It financed interventions to enhance museums and archaeological sites in Southern Italy on the basis of the importance of their collections or of their existing or potential flux of visitors, with the aim of adapting the offer to international standards, increasing the number of visitors, increasing the level of attractiveness of the area. Therefore, the number of museums was not increased – in Italy it is already vast – whereas it was decided to fund interventions on the already existing museums to develop them into centres of attraction.

The program Museum Centers funded also a host of projects for Sibari worth around €20 millions (Table 2).

Fig. 1. Area of archaeological Park called Casa Bianca (White House). (Credits: GianPaolo Colucci, archaeologist working for Archeo Scarl Srl).

The financed interventions allowed to enlarge the current exhibition itinerary from 5 to 7 rooms through the construction of a new building, called Ippodameo (from the name of the architect Hippodamus of Miletus, who planned the urban grid of Sybaris). Inside, the screening of reconstructive films on the three overlapping cities of Sybaris, Turi and Copia will allow the visitors an immersive experience. In addition, new multimedia and the renovation of the didactic presentations, showcases and panels have been planned.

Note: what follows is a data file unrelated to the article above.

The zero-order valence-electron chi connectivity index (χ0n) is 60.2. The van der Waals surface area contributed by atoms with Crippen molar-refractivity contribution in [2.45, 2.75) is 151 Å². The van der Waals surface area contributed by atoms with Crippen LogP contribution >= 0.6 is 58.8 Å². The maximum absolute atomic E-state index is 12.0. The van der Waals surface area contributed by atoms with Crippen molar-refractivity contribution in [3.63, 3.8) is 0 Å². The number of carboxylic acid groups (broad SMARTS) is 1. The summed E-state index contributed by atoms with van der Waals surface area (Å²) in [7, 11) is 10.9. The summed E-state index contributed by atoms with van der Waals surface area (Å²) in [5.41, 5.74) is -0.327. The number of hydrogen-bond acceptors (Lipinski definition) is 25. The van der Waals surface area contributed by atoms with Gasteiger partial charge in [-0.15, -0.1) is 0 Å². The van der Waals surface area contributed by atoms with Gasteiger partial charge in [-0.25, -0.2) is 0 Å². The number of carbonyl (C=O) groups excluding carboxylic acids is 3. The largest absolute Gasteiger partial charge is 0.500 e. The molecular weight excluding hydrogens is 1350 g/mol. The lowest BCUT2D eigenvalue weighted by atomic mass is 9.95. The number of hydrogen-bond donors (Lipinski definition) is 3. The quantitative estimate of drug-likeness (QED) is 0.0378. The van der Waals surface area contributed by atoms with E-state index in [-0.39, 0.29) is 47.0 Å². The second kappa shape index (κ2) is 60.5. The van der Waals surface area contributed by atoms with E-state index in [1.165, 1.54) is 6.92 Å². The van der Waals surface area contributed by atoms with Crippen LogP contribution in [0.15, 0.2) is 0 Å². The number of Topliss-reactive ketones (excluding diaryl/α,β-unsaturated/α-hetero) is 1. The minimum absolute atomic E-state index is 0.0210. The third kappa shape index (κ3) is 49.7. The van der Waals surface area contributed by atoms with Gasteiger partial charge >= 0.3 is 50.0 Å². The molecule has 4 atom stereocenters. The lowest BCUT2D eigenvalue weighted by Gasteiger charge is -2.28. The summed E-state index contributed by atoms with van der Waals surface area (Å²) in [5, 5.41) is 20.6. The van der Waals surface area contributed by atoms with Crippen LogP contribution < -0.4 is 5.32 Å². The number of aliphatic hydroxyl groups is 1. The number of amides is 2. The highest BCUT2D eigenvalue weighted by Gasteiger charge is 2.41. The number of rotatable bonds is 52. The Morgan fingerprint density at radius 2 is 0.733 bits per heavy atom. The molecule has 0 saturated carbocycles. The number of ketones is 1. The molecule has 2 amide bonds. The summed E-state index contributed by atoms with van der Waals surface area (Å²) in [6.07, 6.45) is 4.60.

A new warehouse was built near the Museum, replacing the previous one located inside the Archaeological Park, for the collection, restoration and cataloguing of the finds, as well as a space for educational workshops.